The Mrs. was in class all day and evening, so we didn't do that today. We didn't do it Wednesday evening either. We have enough of the basics: milk, bread, coffee and cream, and toilet paper. But there's still time; the snow will start tomorrow morning, but it will be falling lightly during the daytime. We can head to our closest store around 9 am and still be fine.

Today happens to be the 35th anniversary of the Blizzard of '78, the winter storm to which all other winter storms in this area are inevitably compared. It started on a Monday afternoon, and our street did not get plowed until some time on Thursday, and then only because my father, who was on the police department at the time and working double shifts, talked someone from the National Guard into coming down our street with a plow. We were out of school for a full week.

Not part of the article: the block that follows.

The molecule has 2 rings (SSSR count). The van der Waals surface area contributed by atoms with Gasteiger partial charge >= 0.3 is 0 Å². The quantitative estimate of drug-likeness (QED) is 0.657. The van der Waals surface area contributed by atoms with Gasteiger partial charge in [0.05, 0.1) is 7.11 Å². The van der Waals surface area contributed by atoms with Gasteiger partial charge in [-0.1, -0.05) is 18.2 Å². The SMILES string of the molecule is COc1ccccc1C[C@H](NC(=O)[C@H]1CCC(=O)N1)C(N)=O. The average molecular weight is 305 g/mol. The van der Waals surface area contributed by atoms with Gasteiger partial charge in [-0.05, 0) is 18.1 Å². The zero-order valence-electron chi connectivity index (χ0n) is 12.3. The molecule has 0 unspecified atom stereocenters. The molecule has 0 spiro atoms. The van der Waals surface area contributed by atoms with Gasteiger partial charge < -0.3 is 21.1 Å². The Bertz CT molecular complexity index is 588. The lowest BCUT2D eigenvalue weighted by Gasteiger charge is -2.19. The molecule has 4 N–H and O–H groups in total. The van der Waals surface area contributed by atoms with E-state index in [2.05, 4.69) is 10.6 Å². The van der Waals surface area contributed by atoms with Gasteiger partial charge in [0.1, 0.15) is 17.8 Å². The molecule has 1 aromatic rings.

It seems unthinkable now that a storm could leave the region so paralyzed, but back then the forecasting equipment was not nearly as sophisticated as it is now, and if I remember correctly there was some confusion as to how severe the storm would actually be, and the warnings of a major snow event were not heeded by some. So much snow ended up falling so quickly that almost every road became impassable, and clearing even major roads took several days.

(Archival material I've seen since posting this affirms that the area of Rhode Island I lived in at the time received at least 30 inches of snow.)

After we get our provisions, we don't need to leave the house again (except for walking the dog) until Sunday, when we have tickets for the evening performance of The Glass Menagerie at the American Repertory Theater in Cambridge.

05 February 2013

Warm Hands